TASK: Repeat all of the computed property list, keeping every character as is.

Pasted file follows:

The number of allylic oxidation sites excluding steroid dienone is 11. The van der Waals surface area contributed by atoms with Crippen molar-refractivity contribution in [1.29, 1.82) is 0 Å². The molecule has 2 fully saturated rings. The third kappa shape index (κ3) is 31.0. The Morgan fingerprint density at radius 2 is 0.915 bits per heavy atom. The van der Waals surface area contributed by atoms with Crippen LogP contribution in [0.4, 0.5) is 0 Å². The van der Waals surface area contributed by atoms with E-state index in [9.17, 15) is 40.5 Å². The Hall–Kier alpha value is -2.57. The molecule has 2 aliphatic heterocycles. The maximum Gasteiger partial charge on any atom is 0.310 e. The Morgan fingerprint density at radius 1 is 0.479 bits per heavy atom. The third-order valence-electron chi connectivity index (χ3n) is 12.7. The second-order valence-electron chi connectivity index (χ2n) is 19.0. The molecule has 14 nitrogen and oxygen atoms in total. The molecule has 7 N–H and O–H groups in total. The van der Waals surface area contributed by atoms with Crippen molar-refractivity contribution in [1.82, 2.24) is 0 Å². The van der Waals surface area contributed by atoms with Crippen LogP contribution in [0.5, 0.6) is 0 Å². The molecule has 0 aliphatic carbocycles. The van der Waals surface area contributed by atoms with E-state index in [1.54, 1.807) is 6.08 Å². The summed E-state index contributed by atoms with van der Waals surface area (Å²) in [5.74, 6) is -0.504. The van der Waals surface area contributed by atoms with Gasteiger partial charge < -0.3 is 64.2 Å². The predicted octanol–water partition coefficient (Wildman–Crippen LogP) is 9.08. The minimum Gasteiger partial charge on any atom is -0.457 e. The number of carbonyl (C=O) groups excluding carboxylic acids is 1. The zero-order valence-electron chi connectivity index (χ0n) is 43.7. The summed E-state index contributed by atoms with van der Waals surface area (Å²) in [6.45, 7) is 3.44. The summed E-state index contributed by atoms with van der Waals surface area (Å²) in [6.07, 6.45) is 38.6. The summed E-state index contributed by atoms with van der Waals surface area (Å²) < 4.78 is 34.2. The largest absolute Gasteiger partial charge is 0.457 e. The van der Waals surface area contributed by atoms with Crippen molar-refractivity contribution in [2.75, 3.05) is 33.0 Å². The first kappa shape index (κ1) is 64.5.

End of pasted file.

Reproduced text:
The number of allylic oxidation sites excluding steroid dienone is 11. The van der Waals surface area contributed by atoms with Crippen molar-refractivity contribution in [1.29, 1.82) is 0 Å². The molecule has 2 fully saturated rings. The third kappa shape index (κ3) is 31.0. The Morgan fingerprint density at radius 2 is 0.915 bits per heavy atom. The van der Waals surface area contributed by atoms with Crippen LogP contribution in [0.4, 0.5) is 0 Å². The van der Waals surface area contributed by atoms with E-state index in [9.17, 15) is 40.5 Å². The Hall–Kier alpha value is -2.57. The molecule has 2 aliphatic heterocycles. The maximum Gasteiger partial charge on any atom is 0.310 e. The Morgan fingerprint density at radius 1 is 0.479 bits per heavy atom. The third-order valence-electron chi connectivity index (χ3n) is 12.7. The second-order valence-electron chi connectivity index (χ2n) is 19.0. The molecule has 14 nitrogen and oxygen atoms in total. The molecule has 7 N–H and O–H groups in total. The van der Waals surface area contributed by atoms with Crippen molar-refractivity contribution in [1.82, 2.24) is 0 Å². The van der Waals surface area contributed by atoms with Crippen LogP contribution in [0.5, 0.6) is 0 Å². The molecule has 0 aliphatic carbocycles. The van der Waals surface area contributed by atoms with E-state index in [1.54, 1.807) is 6.08 Å². The summed E-state index contributed by atoms with van der Waals surface area (Å²) in [5.74, 6) is -0.504. The van der Waals surface area contributed by atoms with Gasteiger partial charge < -0.3 is 64.2 Å². The predicted octanol–water partition coefficient (Wildman–Crippen LogP) is 9.08. The minimum Gasteiger partial charge on any atom is -0.457 e. The number of carbonyl (C=O) groups excluding carboxylic acids is 1. The zero-order valence-electron chi connectivity index (χ0n) is 43.7. The summed E-state index contributed by atoms with van der Waals surface area (Å²) in [6.45, 7) is 3.44. The summed E-state index contributed by atoms with van der Waals surface area (Å²) in [6.07, 6.45) is 38.6. The summed E-state index contributed by atoms with van der Waals surface area (Å²) < 4.78 is 34.2. The largest absolute Gasteiger partial charge is 0.457 e. The van der Waals surface area contributed by atoms with Crippen molar-refractivity contribution in [2.75, 3.05) is 33.0 Å². The first kappa shape index (κ1) is 64.5.